In 1982 a major Swiss bank listed Thailand as the most unequal in the world, ahead of Russia and India. In fact, for the past several years, Thailand has been rated by various institutions as one of the most unequal countries.
All these statistics only confirm what we see daily with our own eyes. Slums behind walls of high-rises. Roadside food vendors with pushcarts only a stone’s throw from fancy restaurants. Beggars on pavements and working-class people waiting anxiously at bus stops as Mercedeses and BMWs whiz by.
Tonnes of academic studies have examined the issue and made recommendations to correct the ills, only to be left to gather electronic dust somewhere in the cyberspace.
In Thailand, change moves at a snail’s pace, if it ever comes.
Inequality, of course, does not mean unequal income alone. It encompasses many other factors like educational opportunities, access to the justice system, social connections, social safety net, power structure, etc.
Recently, inequality manifested itself in a major business transaction.
We learned from news reports last week that the Trade Competition Commission (TCC) had, in a 4-3 decision, approved CP Retail Development Company’s acquisition of Tesco Stores (Thailand) Co Ltd, in a deal worth more than 330 billion baht.
CP Retail Development belongs to the massive conglomerate CP Group, the operator of the omnipresent 7-Eleven convenience store chain.
Tesco Stores operates the Tesco Lotus stores with more than 2,000 outlets, including superstores, supermarkets and 7-Eleven-like convenience stores.
With this successful acquisition, CP Group’s market share in modern trade has ballooned from 52% to 69.3%. In many countries, a market share of 50% or even less is considered a monopoly but apparently not in Thailand.
In a typically Thailand-only newspeak, the TCC ruled that while CP has market dominance over modern trade and its merger with Tesco Lotus will increase its dominance even more, it is not considered a monopoly, which raises the question: in what way would the commission consider to be a monopoly? A 100% dominance?
The majority further explained that the merger wa+s considered an appropriate business transaction that would promote business operations. And while it would lead to a significant decrease of competition, it would not cause severe economic damage, nor have significant impact on consumers.
To mitigate the impact of the merger, the TCC imposed a number of conditions on the new company. However, these fall far short of alleviating the anxiety felt by small businesses and suppliers.
We now have a modern trade behemoth that is capable of bending retail trade to its will. Consumers, by and large, remain unaware of the impact of this development on them. Some believe it is CP’s inalienable right to take back the company, which it created and later sold to Tesco of the UK following the economic crisis in the late 1990s. Some even believe the deal will stimulate competition.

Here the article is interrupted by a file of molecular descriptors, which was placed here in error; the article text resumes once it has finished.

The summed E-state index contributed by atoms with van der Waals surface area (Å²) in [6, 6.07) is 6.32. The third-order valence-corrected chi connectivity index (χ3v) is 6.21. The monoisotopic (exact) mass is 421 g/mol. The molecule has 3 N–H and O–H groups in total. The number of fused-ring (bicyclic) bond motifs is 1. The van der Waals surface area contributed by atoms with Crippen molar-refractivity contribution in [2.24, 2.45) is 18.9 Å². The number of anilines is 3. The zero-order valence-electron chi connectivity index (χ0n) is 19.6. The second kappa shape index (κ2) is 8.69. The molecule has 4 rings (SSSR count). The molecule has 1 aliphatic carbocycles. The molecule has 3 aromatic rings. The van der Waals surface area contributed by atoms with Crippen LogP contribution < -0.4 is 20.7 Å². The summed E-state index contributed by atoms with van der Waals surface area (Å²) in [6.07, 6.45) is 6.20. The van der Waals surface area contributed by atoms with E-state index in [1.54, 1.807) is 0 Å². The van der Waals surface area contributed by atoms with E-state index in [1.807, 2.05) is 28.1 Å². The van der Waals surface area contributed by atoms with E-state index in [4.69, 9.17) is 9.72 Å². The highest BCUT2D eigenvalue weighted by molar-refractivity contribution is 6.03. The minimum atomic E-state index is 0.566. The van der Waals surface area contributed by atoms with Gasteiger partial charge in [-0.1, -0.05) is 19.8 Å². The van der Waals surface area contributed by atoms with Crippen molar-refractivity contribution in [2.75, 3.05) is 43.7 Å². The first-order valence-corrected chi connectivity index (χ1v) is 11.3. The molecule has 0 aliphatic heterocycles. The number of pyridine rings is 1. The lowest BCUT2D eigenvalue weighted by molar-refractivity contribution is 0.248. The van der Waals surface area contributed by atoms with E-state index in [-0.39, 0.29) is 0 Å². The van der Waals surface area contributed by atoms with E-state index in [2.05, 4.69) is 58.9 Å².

CP Group — if anyone needs reminding — is not only dominant in the retail trade but its dominance spans the entire spectrum of food and goods production from producer to supplier to wholesaler to retailer.
This is not the first time CP has engaged in a questionable takeover and the TCC failed to exercise its oversight for the public good. In 2012 the monopoly regulator approved CP’s takeover of Siam Makro, the dominant cash-and-carry wholesale chain.
In an unprecedented move, the three commissioners in the minority felt compelled to explain to the public the reasons why they objected to the merger.
They said the merger would have a serious impact on the economy because it would lead to economic dominance and monopoly. Not only the competitors but suppliers and consumers would also be impacted.
Paisal Sricharatchanya, former Bangkok Post editor, called the merger “a bad deal”. He warned that the country would lose its competitive edge in the international arena if monopolistic dominance were allowed to take hold “because monopoly breeds inefficiency”.
Apart from the economic aspect, monopoly also breeds inequality.
It’s a sense of frustration and powerlessness that people feel when they see economic power being amassed in the hands of a small group of people. The 1% super-rich already controls more than two-thirds of national wealth and it’s not hard to see how deals — perpetuated by official apparatuses — such as this will only increase the wealth concentration.
With the power structure that exists in Thai society, the odds are stacked lopsidedly in favour of the rich, powerful and well-connected. In any major deal, you know almost from the get-go who will come out on top. The processes that are set up purportedly to guarantee transparency and fairness are only for show.
But the show cannot go on forever. Soon the top-heavy structure that supports the business-bureaucratic-politic collusion will topple, if not by its own weight, then by the masses of discontented people.